Security dilemma for skyscrapers

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          As more Kenyans spend a significant part of their lives in tall public build­ings, the new landmarks are rais­ing a collection of concentrated and heightened security risks. Commercial buildings have high human traffic and a lot of valuable property housed in an environment where movement is restricted by elevators and stairways, according to Mr Tony Sugden, the CEO of Warrior Secu­rity, a specialist in integrated risk solutions, including for oil and gas producers and for the United Nations in South Sudan.

 

       For these reasons, US compa­nies typically spend over $1 million (Sh85 million) a year on building security, the American Society of Industrial Security (ASIS) says. The security issues covered fall into two main areas in design and the security management of often multisto­rey buildings, being the need to keep all occupants safe, and the need to protect the building and its contents despite large flows of people.

 

          In design, security experts advise public buildings should be set back at least 50 metres from the road, which is an ambi­tious aim in downtown Nairobi, and that bollards should be built in to stop vehicles from ramming into their sides or fronts.

 

          The number of entrances is also a critical concern. The 2008 bombing of Taj Mahal Palace and Towers in Mumbai, India, clearly demonstrated how buildings with multiple entrances can be a play field for terrorists. Accord­ing to a report published in Today Travel, multiple entrances in the building enhanced the easy entry and exit of terrorists who killed at least 166 people.

 

          Mr Sunil Sethi, a Columnist with Business Standard, drew a comparison of the Westgate siege in Nairobi with the Mumbai attack, observing that like shopping malls in metropol­itan India, with their enclosed spaces, multiple entrances, underground parking mazes and lackadaisical security, Westgate was a sitting target for terrorists. The terror incident claimed over 69 lives.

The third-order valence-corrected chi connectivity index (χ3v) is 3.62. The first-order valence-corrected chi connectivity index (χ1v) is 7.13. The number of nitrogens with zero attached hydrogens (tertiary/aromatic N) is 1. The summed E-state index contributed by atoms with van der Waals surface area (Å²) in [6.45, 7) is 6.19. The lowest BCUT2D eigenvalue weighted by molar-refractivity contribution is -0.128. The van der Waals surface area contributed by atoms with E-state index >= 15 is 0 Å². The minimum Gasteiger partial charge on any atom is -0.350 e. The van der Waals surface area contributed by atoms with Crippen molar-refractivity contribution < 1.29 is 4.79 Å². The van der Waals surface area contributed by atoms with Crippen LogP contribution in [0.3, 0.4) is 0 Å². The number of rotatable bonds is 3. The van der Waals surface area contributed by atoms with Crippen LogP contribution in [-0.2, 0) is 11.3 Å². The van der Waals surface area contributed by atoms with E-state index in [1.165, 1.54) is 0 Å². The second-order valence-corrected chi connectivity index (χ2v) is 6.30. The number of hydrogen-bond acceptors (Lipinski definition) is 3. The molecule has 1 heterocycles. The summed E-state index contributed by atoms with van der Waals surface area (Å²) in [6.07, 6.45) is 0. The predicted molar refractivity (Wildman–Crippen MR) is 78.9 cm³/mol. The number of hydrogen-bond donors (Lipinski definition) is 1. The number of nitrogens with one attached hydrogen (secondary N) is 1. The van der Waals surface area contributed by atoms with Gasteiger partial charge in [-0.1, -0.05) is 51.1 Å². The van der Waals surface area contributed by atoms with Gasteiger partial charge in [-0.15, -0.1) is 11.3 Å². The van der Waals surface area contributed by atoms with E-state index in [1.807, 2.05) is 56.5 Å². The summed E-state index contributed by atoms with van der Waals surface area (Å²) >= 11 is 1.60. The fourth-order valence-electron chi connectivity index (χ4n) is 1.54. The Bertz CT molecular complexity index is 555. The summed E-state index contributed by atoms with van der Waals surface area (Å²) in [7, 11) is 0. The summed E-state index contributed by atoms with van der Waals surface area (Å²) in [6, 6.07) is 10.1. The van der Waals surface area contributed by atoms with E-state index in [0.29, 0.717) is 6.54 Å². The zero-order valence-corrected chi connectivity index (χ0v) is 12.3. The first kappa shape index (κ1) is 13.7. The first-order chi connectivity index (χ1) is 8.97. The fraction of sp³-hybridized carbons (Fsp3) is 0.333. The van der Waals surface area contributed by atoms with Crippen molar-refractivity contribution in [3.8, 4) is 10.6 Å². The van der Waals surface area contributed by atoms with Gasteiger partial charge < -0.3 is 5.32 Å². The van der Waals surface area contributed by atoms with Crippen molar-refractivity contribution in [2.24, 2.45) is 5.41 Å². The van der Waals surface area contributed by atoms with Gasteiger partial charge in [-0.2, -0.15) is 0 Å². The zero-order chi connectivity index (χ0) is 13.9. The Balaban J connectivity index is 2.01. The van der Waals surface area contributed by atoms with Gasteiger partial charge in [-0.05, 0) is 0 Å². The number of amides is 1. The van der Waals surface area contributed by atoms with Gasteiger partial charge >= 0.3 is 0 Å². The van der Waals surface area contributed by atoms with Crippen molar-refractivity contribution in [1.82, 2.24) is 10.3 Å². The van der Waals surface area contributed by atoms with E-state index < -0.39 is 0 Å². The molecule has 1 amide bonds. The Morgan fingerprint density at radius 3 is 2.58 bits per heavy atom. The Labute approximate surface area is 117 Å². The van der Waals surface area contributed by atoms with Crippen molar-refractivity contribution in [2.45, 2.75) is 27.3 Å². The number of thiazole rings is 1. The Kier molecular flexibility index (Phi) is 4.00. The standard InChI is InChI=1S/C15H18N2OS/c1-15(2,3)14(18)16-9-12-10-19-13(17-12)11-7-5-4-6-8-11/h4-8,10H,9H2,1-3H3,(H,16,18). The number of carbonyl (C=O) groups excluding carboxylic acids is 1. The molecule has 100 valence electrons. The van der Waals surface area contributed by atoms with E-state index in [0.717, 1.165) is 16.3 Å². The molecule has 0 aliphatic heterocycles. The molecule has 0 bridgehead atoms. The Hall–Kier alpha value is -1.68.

However, theft remains the largest single problem for busi­nesses housed in commercial buildings, according to a 2012 Commercial Victimization Survey in the UK, which found that stealing accounted for the vast majority of crimes against a range of businesses sectors, and more than two-thirds of the security incidents in the whole­sale and retail sector.

 

          “The security team should employ an access control system with an associated alarm capac­ity. Such a system will provide visible evidence of security, prevents unauthorised intrud­ers, and may deter criminals from even trying to enter,” said Mr Sugden of Warrior Security. Mr Sugden further adds that pedestrian access control systems, such as keys or swipe or proximity cards, with personal identification numbers, are also key tools that can be deployed.

Cards can additionally code employees with access to specific areas depending on their need, company affiliation, or any other factors. And in areas where

tighter security is required, such as labs or IT rooms, management can install keypads, keypad/card combinations, or biometric devices that can scan finger­prints or handprints.

 

       Visitor access to commer­cial buildings should also be controlled by a closed-circuit television (CCTV) camera system, including at the build­ing’s entrance. In Chicago, a mall with nearly 500 reported inci­dents in a single month prior to the installation of cameras, expe­rienced a 20 per cent drop the following month and stayed low after installing CCTV cameras.

 

       “Surveillance is in itself a key deterrent, as is clear visibility,” said Mr Sugden. The British Parking Association recom­mends good lighting to increase visibility to identify and detect intruders in the parking lots. The Association further states that parking facilities should include a perimeter with a clearly defined boundary which identi­fies it as a private area. Features that prohibit easy access to and removal of a vehicle from the parking facility should also be included.

 

          Other security measures include monitoring of deliveries, which should be done through one point and inspected, possi­bly X-rayed, and signed in.

As most commercial buildings acquire security systems that include access control, physical security, CCTV, lighting, security officers, emergency plans, docu­mented procedures, and security awareness efforts, these do need to span the full range of tall buildings security issues, which include fire, infrastructural and elevator failures, electricity blackouts, suicide risks, hostage takings, protests, and emergen­cies such as natural disasters.

 

 

          Lastly, occupants should be engaged over security issues, making sure that they are famil­iarized with emergency plans, encouraged to be vigilant, and informed about potential threats and actual incidents, through security training and awareness programs as well as mailings, elevator bulletins, meetings or guest speakers.

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